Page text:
Archives of Virology

, Volume 163, Issue 3, pp 587–597 | Cite as

Enhancement of therapeutic DNA vaccine potency by melatonin through inhibiting VEGF expression and induction of antitumor immunity mediated by CD8+ T cells

  • Sanaz Baghban Rahimi
  • Alireza Mohebbi
  • Gelareh Vakilzadeh
  • Peyvand Biglari
  • Soodeh Razeghi Jahromi
  • Seyed Reza Mohebi
  • Sadegh Shirian
  • Ali Gorji
  • Amir Ghaemi
Original Article
  • 161 Downloads

Abstract

To be effective, therapeutic cancer vaccines should stimulate both an effective cell-mediated and a robust cytotoxic CD8+ T-cell response against human papillomavirus (HPV)-infected cells to treat the pre-existing tumors and prevent potential future tumors. In this study, the therapeutic experiments were designed in order to evaluate antitumor effect against the syngeneic TC-1 tumor model. The anti-tumor efficacy of a HPV-16 E7 DNA vaccine adjuvanted with melatonin (MLT) was evaluated in a C57BL/6 mouse tumor model by measuring tumor growth post vaccination and the survival rate of tumor-bearing mice, analyzing the specific lymphocyte proliferation responses in control and vaccinated mice by MTT assay. The E7-specific cytotoxic T cells (CTL) were analyzed by lymphocyte proliferation and lactate dehydrogenates (LDH) release assays. IFN-γ, IL-4 and TNF-α secretion in splenocyte cultures as well as vascular endothelial growth factor (VEGF) and IL-10 in the tumor microenvironment were assayed by ELISA. Our results demonstrated that subcutaneous administration of C57BL/6 mice with a DNA vaccine adjuvanted with MLT dose-dependently and significantly induced strong HPV16 E7-specific CD8+ cytotoxicity and IFN-γ and TNF-α responses capable of reducing HPV-16 E7-expressing tumor volume. A significantly higher level of E7-specific T-cell proliferation was also found in the adjuvanted vaccine group. Furthermore, tumor growth was significantly inhibited when the DNA vaccine was combined with MLT and the survival time of TC-1 tumor bearing mice was also significantly prolonged. In vivo studies further demonstrated that MLT decreased the accumulation of IL-10 and VEGF in the tumor microenvironment of vaccinated mice. These data indicate that melatonin as an adjuvant augmented the cancer vaccine efficiency against HPV-associated tumors in a dose dependent manner.

Abbreviations

HPV

Human papilloma virus

PHA

Phytohemaglotinin

APC

Antigen-presenting cell

CTL

Cytolytic T lymphocyte

PBS

Phosphate-buffered saline

DC

Dendritic cells

IFN- γ

Interferon γ

IL-4

Interleukin 4

IL-12

Interleukin 12

TNF

Tumor necrosis factor

PVDF

Polyvinylidene difluoride membranes

LDH

Lactate dehydrogenase

CTL

Cytotoxic T cells

MTT

3[4,5-Dimethylthiazol-2-ll]-2,5-diphenyltetrazolium bromide, thiazolyl-blue

DMSO

Dimethyl sulfoxide

OD

Optical density

FBS

Fetal bovine serum

RPMI

1640 Roswell Park Memorial Institute (name of the medium)

FDA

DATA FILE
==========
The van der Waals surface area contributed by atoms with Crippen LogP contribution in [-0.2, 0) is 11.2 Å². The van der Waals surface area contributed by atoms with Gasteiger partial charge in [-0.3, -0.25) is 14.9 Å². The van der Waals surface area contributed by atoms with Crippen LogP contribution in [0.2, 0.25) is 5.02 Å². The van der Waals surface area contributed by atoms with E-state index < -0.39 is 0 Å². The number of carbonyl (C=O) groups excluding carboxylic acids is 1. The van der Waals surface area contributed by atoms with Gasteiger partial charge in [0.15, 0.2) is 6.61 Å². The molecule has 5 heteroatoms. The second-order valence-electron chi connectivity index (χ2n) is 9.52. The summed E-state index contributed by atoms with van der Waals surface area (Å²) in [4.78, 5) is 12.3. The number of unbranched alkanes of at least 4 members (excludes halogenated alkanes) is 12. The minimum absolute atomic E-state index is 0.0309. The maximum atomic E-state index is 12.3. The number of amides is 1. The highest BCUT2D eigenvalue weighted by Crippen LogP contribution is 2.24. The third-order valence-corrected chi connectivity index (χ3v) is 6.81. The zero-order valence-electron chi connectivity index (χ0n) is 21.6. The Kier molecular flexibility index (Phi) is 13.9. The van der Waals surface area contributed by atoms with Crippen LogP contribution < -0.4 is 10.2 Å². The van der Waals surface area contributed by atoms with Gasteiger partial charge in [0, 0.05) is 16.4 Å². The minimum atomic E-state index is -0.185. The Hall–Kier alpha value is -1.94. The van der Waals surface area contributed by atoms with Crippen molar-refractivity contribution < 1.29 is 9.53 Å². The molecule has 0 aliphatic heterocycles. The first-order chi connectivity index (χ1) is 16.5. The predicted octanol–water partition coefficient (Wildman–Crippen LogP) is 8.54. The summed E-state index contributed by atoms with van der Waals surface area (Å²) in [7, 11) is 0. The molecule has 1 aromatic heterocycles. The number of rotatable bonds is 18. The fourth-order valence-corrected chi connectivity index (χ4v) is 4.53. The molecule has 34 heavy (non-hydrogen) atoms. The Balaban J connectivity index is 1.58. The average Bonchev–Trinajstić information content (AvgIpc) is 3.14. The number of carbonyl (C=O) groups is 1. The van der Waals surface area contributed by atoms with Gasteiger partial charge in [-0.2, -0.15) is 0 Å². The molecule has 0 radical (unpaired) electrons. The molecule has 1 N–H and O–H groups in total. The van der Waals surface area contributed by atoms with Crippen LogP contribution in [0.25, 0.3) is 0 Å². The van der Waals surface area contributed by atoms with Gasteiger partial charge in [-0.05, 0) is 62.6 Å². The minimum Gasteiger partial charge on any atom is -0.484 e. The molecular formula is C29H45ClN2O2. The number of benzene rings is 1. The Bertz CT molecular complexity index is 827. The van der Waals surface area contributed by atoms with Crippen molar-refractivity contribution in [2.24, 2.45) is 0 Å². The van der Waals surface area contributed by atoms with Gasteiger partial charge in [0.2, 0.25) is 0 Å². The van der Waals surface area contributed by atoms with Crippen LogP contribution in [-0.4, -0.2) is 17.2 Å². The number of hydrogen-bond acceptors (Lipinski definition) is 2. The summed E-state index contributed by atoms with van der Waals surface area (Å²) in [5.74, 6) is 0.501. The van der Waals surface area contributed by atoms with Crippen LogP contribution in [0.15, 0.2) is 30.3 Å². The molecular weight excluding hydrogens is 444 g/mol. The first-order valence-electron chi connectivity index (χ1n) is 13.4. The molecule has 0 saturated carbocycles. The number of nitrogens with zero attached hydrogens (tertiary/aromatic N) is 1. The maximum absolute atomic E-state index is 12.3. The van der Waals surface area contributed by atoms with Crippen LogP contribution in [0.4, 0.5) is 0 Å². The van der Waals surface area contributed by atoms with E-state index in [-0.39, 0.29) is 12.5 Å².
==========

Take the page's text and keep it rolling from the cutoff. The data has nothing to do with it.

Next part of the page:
Food and Drug Administration

Th

T helper, vascular endothelial growth factor (VEGF)

ELISA

Enzyme-linked immunosorbent assay

Notes

Acknowledgements

The authors would like to acknowledge Institute Pasteur of Iran and Golestan Medical University for the financial support. This project was extracted from a MSC thesis.

Compliance with ethical standards

Funding

This study was supported by Institute Pasteur of Iran and Research Deputy at Golestan Medical University through the Grant project number (35/21332).

Conflict of interest

The authors declare that they have no conflict of interest.

Ethical approval

The animal protocol used in this study was approved by the local animal ethics council of Golestan Ethic Committee of Golestan University of Medical Sciences (ethics number: et- 35/21332). All experimental procedures involving mice were performed in accordance with the national experimental guidelines.

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Copyright information

© Springer-Verlag GmbH Austria, part of Springer Nature 2017

Authors and Affiliations

  • Sanaz Baghban Rahimi
    • 1
  • Alireza Mohebbi
    • 1
    • 2
  • Gelareh Vakilzadeh
    • 3
    • 4
  • Peyvand Biglari
    • 2
  • Soodeh Razeghi Jahromi
    • 5
  • Seyed Reza Mohebi
    • 6
  • Sadegh Shirian
    • 7
  • Ali Gorji
    • 4
    • 8
  • Amir Ghaemi
    • 2
    • 9
  1. 1.Department of MicrobiologyGolestan University of Medical SciencesGorganIran
  2. 2.Department of VirologyPasteur Institute of IranTehranIran
  3. 3.Department of Neuroscience, School of Advanced Technologies in MedicineTehran University of Medical SciencesTehranIran
  4. 4.Shefa Neuroscience Research Center, Khatam Alanbia HospitalTehranIran
  5. 5.Shahid Beheshti University of Medical SciencesTehranIran
  6. 6.Gastroenterology and Liver Diseases Research Center, Research Institute for Gastroenterology and Liver DiseasesShahid Beheshti University of Medical SciencesTehranIran
  7. 7.Department of Pathology, School of Veterinary MedicineShahrekord UniversityShahrekordIran
  8. 8.Department of Neurosurgery and NeurologyWestfälische Wilhelms-Universität MünsterMünsterGermany
  9. 9.Department of Microbiology, Infectious Diseases Research CenterGolestan University of Medical SciencesGorganIran

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